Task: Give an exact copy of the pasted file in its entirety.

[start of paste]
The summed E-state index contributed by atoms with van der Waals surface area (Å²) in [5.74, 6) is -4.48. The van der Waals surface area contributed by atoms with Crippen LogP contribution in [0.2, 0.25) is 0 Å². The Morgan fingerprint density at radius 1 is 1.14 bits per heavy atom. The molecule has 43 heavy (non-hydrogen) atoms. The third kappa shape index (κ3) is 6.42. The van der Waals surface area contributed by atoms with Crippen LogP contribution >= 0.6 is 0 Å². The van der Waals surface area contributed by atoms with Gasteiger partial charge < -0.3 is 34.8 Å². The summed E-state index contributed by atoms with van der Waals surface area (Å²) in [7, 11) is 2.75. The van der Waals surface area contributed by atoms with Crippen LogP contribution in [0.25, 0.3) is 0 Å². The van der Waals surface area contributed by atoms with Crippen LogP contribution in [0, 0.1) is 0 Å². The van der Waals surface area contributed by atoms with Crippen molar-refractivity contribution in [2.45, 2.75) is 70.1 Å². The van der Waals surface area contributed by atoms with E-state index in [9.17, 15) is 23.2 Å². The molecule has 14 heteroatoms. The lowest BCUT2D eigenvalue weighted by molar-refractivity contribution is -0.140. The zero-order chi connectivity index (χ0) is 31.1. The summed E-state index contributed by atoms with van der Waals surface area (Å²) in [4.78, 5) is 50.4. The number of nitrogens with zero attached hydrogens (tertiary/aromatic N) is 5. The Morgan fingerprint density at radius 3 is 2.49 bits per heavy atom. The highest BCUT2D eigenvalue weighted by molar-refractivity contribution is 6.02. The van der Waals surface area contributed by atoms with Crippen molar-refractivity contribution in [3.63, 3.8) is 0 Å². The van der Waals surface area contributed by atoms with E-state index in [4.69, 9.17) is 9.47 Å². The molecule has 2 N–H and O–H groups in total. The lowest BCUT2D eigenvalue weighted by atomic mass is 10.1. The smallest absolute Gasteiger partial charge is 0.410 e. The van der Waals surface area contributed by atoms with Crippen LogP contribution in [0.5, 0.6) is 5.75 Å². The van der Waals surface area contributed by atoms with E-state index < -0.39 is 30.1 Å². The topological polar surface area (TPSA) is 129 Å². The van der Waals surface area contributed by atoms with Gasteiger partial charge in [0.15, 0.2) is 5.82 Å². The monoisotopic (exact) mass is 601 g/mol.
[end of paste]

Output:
The summed E-state index contributed by atoms with van der Waals surface area (Å²) in [5.74, 6) is -4.48. The van der Waals surface area contributed by atoms with Crippen LogP contribution in [0.2, 0.25) is 0 Å². The Morgan fingerprint density at radius 1 is 1.14 bits per heavy atom. The molecule has 43 heavy (non-hydrogen) atoms. The third kappa shape index (κ3) is 6.42. The van der Waals surface area contributed by atoms with Crippen LogP contribution >= 0.6 is 0 Å². The van der Waals surface area contributed by atoms with Gasteiger partial charge < -0.3 is 34.8 Å². The summed E-state index contributed by atoms with van der Waals surface area (Å²) in [7, 11) is 2.75. The van der Waals surface area contributed by atoms with Crippen LogP contribution in [0.25, 0.3) is 0 Å². The van der Waals surface area contributed by atoms with Crippen LogP contribution in [0, 0.1) is 0 Å². The van der Waals surface area contributed by atoms with Crippen molar-refractivity contribution in [2.45, 2.75) is 70.1 Å². The van der Waals surface area contributed by atoms with E-state index in [9.17, 15) is 23.2 Å². The molecule has 14 heteroatoms. The lowest BCUT2D eigenvalue weighted by molar-refractivity contribution is -0.140. The zero-order chi connectivity index (χ0) is 31.1. The summed E-state index contributed by atoms with van der Waals surface area (Å²) in [4.78, 5) is 50.4. The number of nitrogens with zero attached hydrogens (tertiary/aromatic N) is 5. The Morgan fingerprint density at radius 3 is 2.49 bits per heavy atom. The highest BCUT2D eigenvalue weighted by molar-refractivity contribution is 6.02. The van der Waals surface area contributed by atoms with Crippen molar-refractivity contribution in [3.63, 3.8) is 0 Å². The van der Waals surface area contributed by atoms with E-state index in [4.69, 9.17) is 9.47 Å². The molecule has 2 N–H and O–H groups in total. The lowest BCUT2D eigenvalue weighted by atomic mass is 10.1. The smallest absolute Gasteiger partial charge is 0.410 e. The van der Waals surface area contributed by atoms with Crippen LogP contribution in [0.5, 0.6) is 5.75 Å². The van der Waals surface area contributed by atoms with E-state index < -0.39 is 30.1 Å². The topological polar surface area (TPSA) is 129 Å². The van der Waals surface area contributed by atoms with Gasteiger partial charge in [0.15, 0.2) is 5.82 Å². The monoisotopic (exact) mass is 601 g/mol.